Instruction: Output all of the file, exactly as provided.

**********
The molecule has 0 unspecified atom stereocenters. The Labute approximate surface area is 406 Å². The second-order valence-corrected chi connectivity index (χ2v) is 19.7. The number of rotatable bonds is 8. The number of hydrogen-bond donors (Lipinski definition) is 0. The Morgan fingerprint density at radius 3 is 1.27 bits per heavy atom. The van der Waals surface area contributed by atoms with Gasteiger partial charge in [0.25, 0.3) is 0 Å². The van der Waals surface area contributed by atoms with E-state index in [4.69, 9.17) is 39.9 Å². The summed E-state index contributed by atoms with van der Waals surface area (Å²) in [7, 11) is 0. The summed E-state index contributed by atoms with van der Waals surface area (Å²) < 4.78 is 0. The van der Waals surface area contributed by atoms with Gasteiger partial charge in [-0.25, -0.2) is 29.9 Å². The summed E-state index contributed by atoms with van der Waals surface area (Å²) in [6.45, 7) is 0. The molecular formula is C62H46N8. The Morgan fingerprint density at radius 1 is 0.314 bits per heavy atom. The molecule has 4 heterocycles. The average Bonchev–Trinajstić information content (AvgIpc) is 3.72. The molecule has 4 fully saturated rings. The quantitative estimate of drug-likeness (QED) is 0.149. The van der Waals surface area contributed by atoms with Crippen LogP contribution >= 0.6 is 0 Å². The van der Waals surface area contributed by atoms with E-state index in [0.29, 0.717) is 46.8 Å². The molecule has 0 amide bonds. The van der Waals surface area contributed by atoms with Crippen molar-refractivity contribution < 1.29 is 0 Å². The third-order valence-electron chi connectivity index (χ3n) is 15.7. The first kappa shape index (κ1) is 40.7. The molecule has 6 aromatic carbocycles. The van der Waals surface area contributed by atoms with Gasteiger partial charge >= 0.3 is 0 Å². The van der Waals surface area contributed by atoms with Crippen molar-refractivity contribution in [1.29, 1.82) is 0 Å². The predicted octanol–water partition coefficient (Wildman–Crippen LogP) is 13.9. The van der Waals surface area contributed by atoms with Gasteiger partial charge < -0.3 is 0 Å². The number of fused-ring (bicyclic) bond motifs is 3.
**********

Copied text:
The molecule has 0 unspecified atom stereocenters. The Labute approximate surface area is 406 Å². The second-order valence-corrected chi connectivity index (χ2v) is 19.7. The number of rotatable bonds is 8. The number of hydrogen-bond donors (Lipinski definition) is 0. The Morgan fingerprint density at radius 3 is 1.27 bits per heavy atom. The van der Waals surface area contributed by atoms with Gasteiger partial charge in [0.25, 0.3) is 0 Å². The van der Waals surface area contributed by atoms with E-state index in [4.69, 9.17) is 39.9 Å². The summed E-state index contributed by atoms with van der Waals surface area (Å²) in [7, 11) is 0. The summed E-state index contributed by atoms with van der Waals surface area (Å²) < 4.78 is 0. The van der Waals surface area contributed by atoms with Gasteiger partial charge in [-0.25, -0.2) is 29.9 Å². The summed E-state index contributed by atoms with van der Waals surface area (Å²) in [6.45, 7) is 0. The molecular formula is C62H46N8. The Morgan fingerprint density at radius 1 is 0.314 bits per heavy atom. The molecule has 4 heterocycles. The average Bonchev–Trinajstić information content (AvgIpc) is 3.72. The molecule has 4 fully saturated rings. The quantitative estimate of drug-likeness (QED) is 0.149. The van der Waals surface area contributed by atoms with Crippen LogP contribution >= 0.6 is 0 Å². The van der Waals surface area contributed by atoms with E-state index in [0.29, 0.717) is 46.8 Å². The molecule has 0 amide bonds. The van der Waals surface area contributed by atoms with Crippen molar-refractivity contribution < 1.29 is 0 Å². The third-order valence-electron chi connectivity index (χ3n) is 15.7. The first kappa shape index (κ1) is 40.7. The molecule has 6 aromatic carbocycles. The van der Waals surface area contributed by atoms with Gasteiger partial charge >= 0.3 is 0 Å². The van der Waals surface area contributed by atoms with Crippen molar-refractivity contribution in [1.29, 1.82) is 0 Å². The predicted octanol–water partition coefficient (Wildman–Crippen LogP) is 13.9. The van der Waals surface area contributed by atoms with Gasteiger partial charge < -0.3 is 0 Å². The number of fused-ring (bicyclic) bond motifs is 3.